• Weighted anisotropic creates meshes with thin borders, but sometimes the fluid has a torn look. To compensate for this effect, the → “Radius” parameter of the attached emitter’s “Field” panel should be increased.
  • Mpolygons does not create a closed surface, but attaches a 2D polygon to every particles instead.
  • Clone object attaches an object to every particle.

Nextbase (2015)

Conclusion

This report has covered what are meta surfaces/objects, how they are created and implemented, a little history on them, what types of meta object are available within 3D software and the positives/negatives of meta objects and their alternatives.

Meta surface objects are used widely throughout computer graphics, modelling and animation. They are especially useful at creating renders of fluid simulation due to the ability to attract or repel each other through their density fields therefore giving the simulation the impression of realism. Rendering the polygons created by the meta objects are power intensive but will give excellent results.

Most 3D (and some non-3D) software has options to create Meta objects within them. While carry out the research for this report a few names of the main application have reoccurred they are:

  • Autodesk 3Ds Max and Maya (has quite advanced features for the creation of meta surfaces)
  • Blender (also has well evolved features)
  • Nextbase Realflow (the professional standard in creating fluids and soft body effects using metaballs and able to implement a couple alternatives)

This only scratches the surface of where meta objects are implemented and many other applications and implementations of these dynamic models are being used and newer, better method are invented all the time. It’s a fascinating and exciting area of the three dimensional graphic world.

References

Adrien, A. (2004) Metaballs 3d. [ONLINE] Available at: http://eldeann7.chez-alice.fr/meta3D/indexen.htm. [Accessed 23 October 15].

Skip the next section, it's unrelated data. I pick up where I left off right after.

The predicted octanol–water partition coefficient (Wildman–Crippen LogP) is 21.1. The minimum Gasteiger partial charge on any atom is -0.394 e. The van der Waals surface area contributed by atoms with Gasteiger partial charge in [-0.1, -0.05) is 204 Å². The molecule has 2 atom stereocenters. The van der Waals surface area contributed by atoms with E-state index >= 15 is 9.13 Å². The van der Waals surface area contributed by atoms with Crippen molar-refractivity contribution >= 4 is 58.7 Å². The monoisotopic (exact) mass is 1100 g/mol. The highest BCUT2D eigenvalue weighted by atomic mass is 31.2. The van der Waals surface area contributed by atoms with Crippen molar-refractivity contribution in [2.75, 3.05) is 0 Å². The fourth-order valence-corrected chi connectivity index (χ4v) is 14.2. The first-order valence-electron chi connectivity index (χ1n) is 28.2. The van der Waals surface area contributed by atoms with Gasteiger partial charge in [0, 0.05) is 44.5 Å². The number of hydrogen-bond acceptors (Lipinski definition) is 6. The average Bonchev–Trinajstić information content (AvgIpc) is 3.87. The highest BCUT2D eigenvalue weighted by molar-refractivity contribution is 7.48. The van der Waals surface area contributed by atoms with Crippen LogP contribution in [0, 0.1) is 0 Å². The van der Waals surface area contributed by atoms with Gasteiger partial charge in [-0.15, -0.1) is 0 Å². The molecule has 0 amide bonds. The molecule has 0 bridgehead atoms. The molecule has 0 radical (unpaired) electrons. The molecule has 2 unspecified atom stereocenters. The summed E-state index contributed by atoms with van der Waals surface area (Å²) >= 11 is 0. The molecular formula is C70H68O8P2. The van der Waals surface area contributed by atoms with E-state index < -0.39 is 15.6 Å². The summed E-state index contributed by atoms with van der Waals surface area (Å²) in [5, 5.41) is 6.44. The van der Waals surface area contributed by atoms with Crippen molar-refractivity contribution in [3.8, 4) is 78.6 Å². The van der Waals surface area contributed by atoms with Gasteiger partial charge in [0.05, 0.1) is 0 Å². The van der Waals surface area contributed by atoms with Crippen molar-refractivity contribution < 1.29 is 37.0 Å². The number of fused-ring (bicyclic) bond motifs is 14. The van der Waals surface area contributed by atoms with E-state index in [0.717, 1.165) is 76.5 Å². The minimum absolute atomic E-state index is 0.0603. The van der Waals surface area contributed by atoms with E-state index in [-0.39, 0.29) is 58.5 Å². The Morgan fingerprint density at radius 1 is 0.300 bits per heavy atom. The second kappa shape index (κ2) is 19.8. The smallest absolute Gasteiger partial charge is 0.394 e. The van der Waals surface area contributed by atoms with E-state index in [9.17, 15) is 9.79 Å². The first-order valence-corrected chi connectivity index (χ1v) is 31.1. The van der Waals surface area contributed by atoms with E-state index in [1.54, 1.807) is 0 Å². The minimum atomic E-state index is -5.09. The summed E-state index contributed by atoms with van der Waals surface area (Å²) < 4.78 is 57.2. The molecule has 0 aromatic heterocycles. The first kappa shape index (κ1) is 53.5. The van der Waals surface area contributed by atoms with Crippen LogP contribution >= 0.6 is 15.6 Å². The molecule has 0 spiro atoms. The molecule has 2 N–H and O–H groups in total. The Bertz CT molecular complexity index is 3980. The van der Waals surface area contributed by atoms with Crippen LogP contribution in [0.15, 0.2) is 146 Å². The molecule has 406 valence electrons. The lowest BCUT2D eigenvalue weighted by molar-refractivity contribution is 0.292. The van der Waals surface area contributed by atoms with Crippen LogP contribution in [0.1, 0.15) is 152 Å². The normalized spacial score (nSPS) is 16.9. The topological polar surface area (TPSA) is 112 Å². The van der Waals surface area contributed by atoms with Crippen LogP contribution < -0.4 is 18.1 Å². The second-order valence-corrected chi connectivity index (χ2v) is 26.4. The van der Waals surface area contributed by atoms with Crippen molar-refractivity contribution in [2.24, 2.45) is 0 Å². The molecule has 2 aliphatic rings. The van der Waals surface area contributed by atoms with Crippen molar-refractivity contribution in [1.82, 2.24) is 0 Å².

Ardito, M. (2010) Blender Wiki PDF Manual. Blender Manual 2.4, [Online]. 20100622, 462 -469. Available at: http://pdf.letworyinteractive.com/download/category/1-pdf [Accessed 28 October 2015].

Chaos Group. (2015) V-Ray 3.0 for Maya Help. [ONLINE] Available at:http://docs.chaosgroup.com/display/VRAY3MAYA/VRayMetaball. [Accessed 31 October 15].

Wyvill, G. McPhetters, C. Wyvill, B. (1986) Data Structure for Soft Objects, The Visual Computer, Vol. 2pp. 227-234

Goulekas, K, (2001) Visual Effects in A Digital World. San Diago: Morgan Kaufmann.

Blinn, J. (1982) A Generalization of Algebraic Surface Drawing, ACM Transactions on Graphics, Vol. 1, No. 3, pp. 235-256

Menon, J. (1996) An Introduction to Implicit Techniques, SIGGRAPH Course Notes on Implicit Surfaces for Geometric Modelling and Computer Graphics

Nextbase (2015) RealFlow Documentation. [ONLINE] Available at: http://support.nextlimit.com/display/rf2015docs/PL+-+Mesh. [Accessed 31 October 15].

Owen, S. (1999) Metaballs. [ONLINE] Available at: http://www.siggraph.org/education/materials/HyperGraph/modeling/metaballs/metaballs.htm. [Accessed 31 October 15].

Pugliese, M. (1992) A BRIEF HISTORY OF BLOBBY MODELING. [ONLINE] Available at: http://steve.hollasch.net/cgindex/misc/metaballs.html. [Accessed 14 October 15].

Ward,M. (2015) An Overview of Metaballs/Blobby Objects. [ONLINE] Available at: http://web.cs.wpi.edu/~matt/courses/cs563/talks/metaballs.html. [Accessed 14 October 15].

Wong,J. (2014) Metaballs and Marching Squares. [ONLINE] Available at: http://steve.hollasch.net/cginhttp://jamie-wong.com/2014/08/19/metaballs-and-marching-squares/dex/misc/metaballs.html. [Accessed 23 October 15].

Images

Figure 1: parametric equations, [ONLINE] Available at: http://web.mit.edu/hyperbook/Patrikalakis-Maekawa-Cho/node27.html (Accessed on 14 October15)

Fig 2: Combining of metaballs, Ward,M. (2015) An Overview of Metaballs/Blobby Objects. [ONLINE] Available at: http://web.cs.wpi.edu/~matt/courses/cs563/talks/metaballs.html. [Accessed 14 October 15].

Fig 4 and 5: Matching Squares, Adrien, A. (2004) METABALLS 3D. [ONLINE] Available at: http://eldeann7.chez-alice.fr/meta3D/indexen.htm. [Accessed 23 October 15].